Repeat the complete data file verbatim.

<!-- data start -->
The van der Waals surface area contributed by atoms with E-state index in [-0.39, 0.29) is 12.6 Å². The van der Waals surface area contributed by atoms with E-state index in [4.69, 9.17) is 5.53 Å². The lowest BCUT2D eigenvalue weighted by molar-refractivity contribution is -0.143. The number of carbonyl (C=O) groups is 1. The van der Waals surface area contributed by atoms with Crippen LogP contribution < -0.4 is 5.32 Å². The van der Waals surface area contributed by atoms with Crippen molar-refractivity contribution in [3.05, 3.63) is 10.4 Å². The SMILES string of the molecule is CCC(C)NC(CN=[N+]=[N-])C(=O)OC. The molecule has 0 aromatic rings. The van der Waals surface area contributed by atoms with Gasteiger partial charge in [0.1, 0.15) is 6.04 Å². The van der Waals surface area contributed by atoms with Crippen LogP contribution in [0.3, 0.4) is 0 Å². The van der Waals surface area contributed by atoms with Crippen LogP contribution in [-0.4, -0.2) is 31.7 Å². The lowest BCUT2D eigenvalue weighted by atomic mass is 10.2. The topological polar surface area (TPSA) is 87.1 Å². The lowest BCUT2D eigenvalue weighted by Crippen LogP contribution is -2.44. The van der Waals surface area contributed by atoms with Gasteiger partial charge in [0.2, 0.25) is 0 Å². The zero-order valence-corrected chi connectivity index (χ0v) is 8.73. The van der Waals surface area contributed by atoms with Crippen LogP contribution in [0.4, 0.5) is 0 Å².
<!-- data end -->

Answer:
The van der Waals surface area contributed by atoms with E-state index in [-0.39, 0.29) is 12.6 Å². The van der Waals surface area contributed by atoms with E-state index in [4.69, 9.17) is 5.53 Å². The lowest BCUT2D eigenvalue weighted by molar-refractivity contribution is -0.143. The number of carbonyl (C=O) groups is 1. The van der Waals surface area contributed by atoms with Crippen LogP contribution < -0.4 is 5.32 Å². The van der Waals surface area contributed by atoms with Crippen molar-refractivity contribution in [3.05, 3.63) is 10.4 Å². The SMILES string of the molecule is CCC(C)NC(CN=[N+]=[N-])C(=O)OC. The molecule has 0 aromatic rings. The van der Waals surface area contributed by atoms with Gasteiger partial charge in [0.1, 0.15) is 6.04 Å². The van der Waals surface area contributed by atoms with Crippen LogP contribution in [0.3, 0.4) is 0 Å². The van der Waals surface area contributed by atoms with Crippen LogP contribution in [-0.4, -0.2) is 31.7 Å². The lowest BCUT2D eigenvalue weighted by atomic mass is 10.2. The topological polar surface area (TPSA) is 87.1 Å². The lowest BCUT2D eigenvalue weighted by Crippen LogP contribution is -2.44. The van der Waals surface area contributed by atoms with Gasteiger partial charge in [0.2, 0.25) is 0 Å². The zero-order valence-corrected chi connectivity index (χ0v) is 8.73. The van der Waals surface area contributed by atoms with Crippen LogP contribution in [0.4, 0.5) is 0 Å².